Edward Dickinson

This article is about the Massachusetts representative. For the Ohio representative, see Edward F. Dickinson.
Edward Dickinson
Member of the U.S. House of Representatives
from Massachusetts's 10th district
In office
March 4, 1853  March 3, 1855
Preceded by Zeno Scudder
Succeeded by Calvin C. Chaffee
Personal details
Born (1803-01-01)January 1, 1803
Amherst, Massachusetts
Died June 16, 1874(1874-06-16) (aged 71)
Boston, Massachusetts
Political party Whig
Relations Emily Dickinson (daughter)
Alma mater Yale College
Northampton Law School
Occupation Lawyer

Edward Dickinson (January 1, 1803 June 16, 1874) was an American politician from Massachusetts. He is also known as the father of the poet Emily Dickinson; their family home in Amherst, the Dickinson Homestead, is now a museum dedicated to her.


Signature of Edward Dickinson in a book given to his daughter Emily, 1859

Dickinson, the eldest son of Hon. Samuel F. Dickinson and Lueretia (Gunn) Dickinson, was born in Amherst, Massachusetts where he attended public schools and the Amherst Academy. He graduated from Yale College in 1823 and studied at Northampton Law School in Northampton, Massachusetts. He was admitted to the bar and commenced practice in Amherst in 1826. On May 6, 1828 he married Emily Norcross Dickinson (18041882); they had three children, William Austin, Emily Elizabeth, and Lavinia Norcross.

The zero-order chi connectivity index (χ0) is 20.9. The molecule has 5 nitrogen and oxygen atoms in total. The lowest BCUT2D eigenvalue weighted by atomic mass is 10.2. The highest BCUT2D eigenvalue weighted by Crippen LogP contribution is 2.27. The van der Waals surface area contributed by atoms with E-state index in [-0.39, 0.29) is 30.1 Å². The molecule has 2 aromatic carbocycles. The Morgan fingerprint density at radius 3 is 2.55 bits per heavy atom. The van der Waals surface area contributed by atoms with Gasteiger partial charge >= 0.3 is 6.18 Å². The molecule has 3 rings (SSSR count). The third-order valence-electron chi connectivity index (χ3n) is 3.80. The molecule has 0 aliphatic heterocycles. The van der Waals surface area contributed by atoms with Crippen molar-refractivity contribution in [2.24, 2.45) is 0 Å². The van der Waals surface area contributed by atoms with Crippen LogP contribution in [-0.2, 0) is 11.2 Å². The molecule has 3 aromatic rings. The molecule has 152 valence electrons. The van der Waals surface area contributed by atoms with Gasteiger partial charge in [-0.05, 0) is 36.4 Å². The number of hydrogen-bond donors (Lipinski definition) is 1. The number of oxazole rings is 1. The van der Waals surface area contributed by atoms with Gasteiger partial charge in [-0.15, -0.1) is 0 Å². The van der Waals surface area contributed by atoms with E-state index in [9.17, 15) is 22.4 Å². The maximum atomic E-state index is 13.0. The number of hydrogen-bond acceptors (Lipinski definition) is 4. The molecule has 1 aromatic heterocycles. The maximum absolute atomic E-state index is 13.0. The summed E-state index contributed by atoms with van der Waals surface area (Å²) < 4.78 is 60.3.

Dickinson served as treasurer of Amherst College from 1835 until 1873. He received the honorary degree of LL.D. from Amherst in 1863. He was elected a member of the Massachusetts House of Representatives 18381839, served in the Massachusetts Senate in 18421843, and was a member of the Massachusetts Governor's Council 18461847. He then was elected as a Whig to the United States Congress 1853-1855, declined to be a candidate for the Republican nomination of Lieutenant Governor in 1861, and was again elected a member of the Massachusetts House of Representatives in 1873. Elected for the main purpose of securing to the town the advantages of the Massachusetts Central Railroad; and after a careful speech in the House, on the morning of June 16, 1874, in the interests of this railroad in connection with the Hoosac Tunnel, he was attacked with apoplexy, and died at his hotel before evening. He is buried in Amherst's West Cemetery.

Public Domain This article incorporates public domain material from the Yale Obituary Record.

United States House of Representatives
Preceded by
Zeno Scudder
Member of the U.S. House of Representatives
from Massachusetts's 10th congressional district

March 4, 1853 – March 3, 1855
Succeeded by
Calvin C. Chaffee
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